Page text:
FIG. 1C illustrates a block diagram of an example environment for an observation platform for structuring a communication in accordance with other embodiments of the present technology.
FIG. 2 illustrates a block diagram of an example environment for structuring communication in an observation platform in accordance with embodiments of the present technology.
FIG. 3 illustrates a flowchart of an example method for structuring communication in an observation platform in accordance with embodiments of the present technology.
FIG. 4 illustrates a flowchart of an example method for disciplining communications in accordance with embodiments of the present technology.
FIG. 5 illustrates a flowchart of an example method for observing and recording users of communication devices in accordance with embodiments of the present technology.
FIG. 6 illustrates a flowchart of an example method for characterizing communications in a group of users in accordance with embodiments of the present technology.
FIG. 7 illustrates a flowchart of an example method for structuring communication in a plurality of observation platforms in accordance with embodiments of the present technology.
The drawings referred to in this description of embodiments should be understood as not being drawn to scale except if specifically noted.
DESCRIPTION OF EMBODIMENTS
Reference will now be made in detail to embodiments of the present technology, examples of which are illustrated in the accompanying drawings. While the technology will be described in conjunction with various embodiment(s), it will be understood that they are not intended to limit the present technology to these embodiments. On the contrary, the present technology is intended to cover alternatives, modifications and equivalents, which may be included within the spirit and scope of the various embodiments as defined by the appended claims.
Furthermore, in the following description of embodiments, numerous specific details are set forth in order to provide a thorough understanding of the present technology. However, the present technology may be practiced without these specific details. In other instances, well known methods, procedures, components, and circuits have not been described in detail as not to unnecessarily obscure aspects of the present embodiments.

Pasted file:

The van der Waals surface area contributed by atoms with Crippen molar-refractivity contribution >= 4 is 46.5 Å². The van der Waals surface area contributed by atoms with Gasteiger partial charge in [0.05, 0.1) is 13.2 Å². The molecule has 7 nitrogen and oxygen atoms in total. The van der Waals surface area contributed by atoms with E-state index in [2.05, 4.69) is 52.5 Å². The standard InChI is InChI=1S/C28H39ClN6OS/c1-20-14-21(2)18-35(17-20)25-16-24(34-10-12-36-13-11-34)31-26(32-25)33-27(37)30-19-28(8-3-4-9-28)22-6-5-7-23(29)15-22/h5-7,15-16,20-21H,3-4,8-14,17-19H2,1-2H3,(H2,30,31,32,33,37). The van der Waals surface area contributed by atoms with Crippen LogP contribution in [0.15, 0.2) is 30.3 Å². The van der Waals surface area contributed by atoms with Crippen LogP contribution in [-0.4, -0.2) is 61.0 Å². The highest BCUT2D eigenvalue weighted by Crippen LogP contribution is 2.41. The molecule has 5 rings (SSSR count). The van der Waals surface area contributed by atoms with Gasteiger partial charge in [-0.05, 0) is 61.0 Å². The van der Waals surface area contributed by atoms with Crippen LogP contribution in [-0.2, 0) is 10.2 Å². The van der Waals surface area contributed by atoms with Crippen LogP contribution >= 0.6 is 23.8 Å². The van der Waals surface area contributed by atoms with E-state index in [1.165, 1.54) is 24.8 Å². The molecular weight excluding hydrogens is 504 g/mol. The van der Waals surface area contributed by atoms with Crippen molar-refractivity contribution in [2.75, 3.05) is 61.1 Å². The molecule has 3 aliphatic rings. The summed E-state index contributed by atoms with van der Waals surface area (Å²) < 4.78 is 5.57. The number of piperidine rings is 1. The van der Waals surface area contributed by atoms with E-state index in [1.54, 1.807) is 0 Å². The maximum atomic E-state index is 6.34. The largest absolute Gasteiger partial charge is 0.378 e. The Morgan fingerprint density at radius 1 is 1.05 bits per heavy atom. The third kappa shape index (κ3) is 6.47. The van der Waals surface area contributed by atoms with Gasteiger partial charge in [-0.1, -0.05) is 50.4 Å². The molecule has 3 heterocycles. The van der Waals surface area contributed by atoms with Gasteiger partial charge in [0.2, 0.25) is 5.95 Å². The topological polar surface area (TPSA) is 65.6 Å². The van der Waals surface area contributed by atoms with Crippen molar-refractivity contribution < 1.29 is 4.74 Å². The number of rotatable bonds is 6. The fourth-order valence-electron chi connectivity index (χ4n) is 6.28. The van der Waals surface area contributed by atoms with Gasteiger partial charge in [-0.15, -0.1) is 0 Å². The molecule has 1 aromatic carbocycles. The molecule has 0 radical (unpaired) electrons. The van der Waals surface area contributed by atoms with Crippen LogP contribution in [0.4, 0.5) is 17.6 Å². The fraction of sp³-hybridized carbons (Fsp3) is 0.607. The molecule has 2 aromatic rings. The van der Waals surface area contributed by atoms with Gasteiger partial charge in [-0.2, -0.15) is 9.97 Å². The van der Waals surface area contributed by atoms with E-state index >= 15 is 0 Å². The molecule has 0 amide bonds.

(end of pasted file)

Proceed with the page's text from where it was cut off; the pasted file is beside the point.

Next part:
Unless specifically stated otherwise as apparent from the following discussions, it is appreciated that throughout the present description of embodiments, discussions utilizing terms such as “receiving,” “recognizing,” “deriving,” “storing,” “relaying,” “executing,” “generating,” “determining,” “tracking,” “recording,” “identifying,” “making,” or the like, refer to the actions and processes of a computer system, or similar electronic computing device. The computer system or similar electronic computing device, such as a telephone, smartphone, or handheld mobile device, manipulates and transforms data represented as physical (electronic) quantities within the computer system's registers and memories into other data similarly represented as physical quantities within the computer system memories or registers or other such information storage, transmission, or display devices. Embodiments of the present technology are also well suited to the use of other computer systems such as, for example, optical and mechanical computers.